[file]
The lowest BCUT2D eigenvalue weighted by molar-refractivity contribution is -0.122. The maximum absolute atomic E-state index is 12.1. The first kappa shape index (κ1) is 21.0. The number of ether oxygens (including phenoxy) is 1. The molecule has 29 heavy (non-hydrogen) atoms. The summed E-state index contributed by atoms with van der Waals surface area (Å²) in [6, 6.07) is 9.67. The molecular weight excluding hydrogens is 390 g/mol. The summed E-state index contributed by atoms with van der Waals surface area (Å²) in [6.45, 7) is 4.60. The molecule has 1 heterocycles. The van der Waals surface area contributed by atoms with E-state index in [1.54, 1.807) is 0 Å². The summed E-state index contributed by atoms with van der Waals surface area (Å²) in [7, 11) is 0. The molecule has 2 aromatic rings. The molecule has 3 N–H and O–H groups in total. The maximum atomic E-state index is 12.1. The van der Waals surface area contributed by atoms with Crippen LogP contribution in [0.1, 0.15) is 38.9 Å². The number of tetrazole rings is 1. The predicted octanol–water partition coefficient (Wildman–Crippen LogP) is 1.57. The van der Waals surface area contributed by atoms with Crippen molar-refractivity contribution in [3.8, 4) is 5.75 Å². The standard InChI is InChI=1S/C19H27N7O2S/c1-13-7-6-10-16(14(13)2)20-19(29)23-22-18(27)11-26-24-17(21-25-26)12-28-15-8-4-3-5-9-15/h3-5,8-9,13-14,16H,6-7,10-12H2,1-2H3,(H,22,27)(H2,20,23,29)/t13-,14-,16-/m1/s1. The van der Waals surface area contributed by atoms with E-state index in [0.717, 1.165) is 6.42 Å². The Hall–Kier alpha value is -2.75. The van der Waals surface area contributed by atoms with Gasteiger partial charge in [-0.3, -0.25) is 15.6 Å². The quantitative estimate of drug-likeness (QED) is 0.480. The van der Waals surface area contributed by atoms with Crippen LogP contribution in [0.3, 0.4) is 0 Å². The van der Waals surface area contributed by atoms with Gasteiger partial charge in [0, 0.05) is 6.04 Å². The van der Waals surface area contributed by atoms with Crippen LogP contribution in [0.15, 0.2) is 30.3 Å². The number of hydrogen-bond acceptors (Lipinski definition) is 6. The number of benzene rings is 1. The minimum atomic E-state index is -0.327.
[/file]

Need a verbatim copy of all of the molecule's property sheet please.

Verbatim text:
The lowest BCUT2D eigenvalue weighted by molar-refractivity contribution is -0.122. The maximum absolute atomic E-state index is 12.1. The first kappa shape index (κ1) is 21.0. The number of ether oxygens (including phenoxy) is 1. The molecule has 29 heavy (non-hydrogen) atoms. The summed E-state index contributed by atoms with van der Waals surface area (Å²) in [6, 6.07) is 9.67. The molecular weight excluding hydrogens is 390 g/mol. The summed E-state index contributed by atoms with van der Waals surface area (Å²) in [6.45, 7) is 4.60. The molecule has 1 heterocycles. The van der Waals surface area contributed by atoms with E-state index in [1.54, 1.807) is 0 Å². The summed E-state index contributed by atoms with van der Waals surface area (Å²) in [7, 11) is 0. The molecule has 2 aromatic rings. The molecule has 3 N–H and O–H groups in total. The maximum atomic E-state index is 12.1. The van der Waals surface area contributed by atoms with Crippen LogP contribution in [0.1, 0.15) is 38.9 Å². The number of tetrazole rings is 1. The predicted octanol–water partition coefficient (Wildman–Crippen LogP) is 1.57. The van der Waals surface area contributed by atoms with Crippen molar-refractivity contribution in [3.8, 4) is 5.75 Å². The standard InChI is InChI=1S/C19H27N7O2S/c1-13-7-6-10-16(14(13)2)20-19(29)23-22-18(27)11-26-24-17(21-25-26)12-28-15-8-4-3-5-9-15/h3-5,8-9,13-14,16H,6-7,10-12H2,1-2H3,(H,22,27)(H2,20,23,29)/t13-,14-,16-/m1/s1. The van der Waals surface area contributed by atoms with E-state index in [0.717, 1.165) is 6.42 Å². The Hall–Kier alpha value is -2.75. The van der Waals surface area contributed by atoms with Gasteiger partial charge in [-0.3, -0.25) is 15.6 Å². The quantitative estimate of drug-likeness (QED) is 0.480. The van der Waals surface area contributed by atoms with Crippen LogP contribution in [0.3, 0.4) is 0 Å². The van der Waals surface area contributed by atoms with Gasteiger partial charge in [0, 0.05) is 6.04 Å². The van der Waals surface area contributed by atoms with Crippen LogP contribution in [0.15, 0.2) is 30.3 Å². The number of hydrogen-bond acceptors (Lipinski definition) is 6. The number of benzene rings is 1. The minimum atomic E-state index is -0.327.